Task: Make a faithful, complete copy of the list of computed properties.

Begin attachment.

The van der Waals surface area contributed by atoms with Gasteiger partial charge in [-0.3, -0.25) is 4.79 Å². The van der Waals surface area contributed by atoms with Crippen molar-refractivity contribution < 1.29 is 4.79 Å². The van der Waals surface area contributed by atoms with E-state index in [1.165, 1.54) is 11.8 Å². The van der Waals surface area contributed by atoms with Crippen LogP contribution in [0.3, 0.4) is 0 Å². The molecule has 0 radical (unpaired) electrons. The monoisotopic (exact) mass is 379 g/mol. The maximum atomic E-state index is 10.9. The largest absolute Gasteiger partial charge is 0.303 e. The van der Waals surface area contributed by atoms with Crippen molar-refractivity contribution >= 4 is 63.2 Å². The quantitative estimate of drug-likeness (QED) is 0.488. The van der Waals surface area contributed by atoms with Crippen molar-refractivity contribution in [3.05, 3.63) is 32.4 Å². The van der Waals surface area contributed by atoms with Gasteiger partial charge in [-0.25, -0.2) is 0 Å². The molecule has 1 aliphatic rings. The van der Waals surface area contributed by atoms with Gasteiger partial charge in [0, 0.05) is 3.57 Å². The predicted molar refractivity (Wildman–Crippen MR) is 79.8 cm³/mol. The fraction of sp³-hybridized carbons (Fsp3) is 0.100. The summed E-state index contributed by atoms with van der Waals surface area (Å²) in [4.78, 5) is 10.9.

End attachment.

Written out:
The van der Waals surface area contributed by atoms with Gasteiger partial charge in [-0.3, -0.25) is 4.79 Å². The van der Waals surface area contributed by atoms with Crippen molar-refractivity contribution < 1.29 is 4.79 Å². The van der Waals surface area contributed by atoms with E-state index in [1.165, 1.54) is 11.8 Å². The van der Waals surface area contributed by atoms with Crippen LogP contribution in [0.3, 0.4) is 0 Å². The molecule has 0 radical (unpaired) electrons. The monoisotopic (exact) mass is 379 g/mol. The maximum atomic E-state index is 10.9. The largest absolute Gasteiger partial charge is 0.303 e. The van der Waals surface area contributed by atoms with Crippen molar-refractivity contribution >= 4 is 63.2 Å². The quantitative estimate of drug-likeness (QED) is 0.488. The van der Waals surface area contributed by atoms with Crippen molar-refractivity contribution in [3.05, 3.63) is 32.4 Å². The van der Waals surface area contributed by atoms with Gasteiger partial charge in [-0.25, -0.2) is 0 Å². The molecule has 1 aliphatic rings. The van der Waals surface area contributed by atoms with Gasteiger partial charge in [0, 0.05) is 3.57 Å². The predicted molar refractivity (Wildman–Crippen MR) is 79.8 cm³/mol. The fraction of sp³-hybridized carbons (Fsp3) is 0.100. The summed E-state index contributed by atoms with van der Waals surface area (Å²) in [4.78, 5) is 10.9.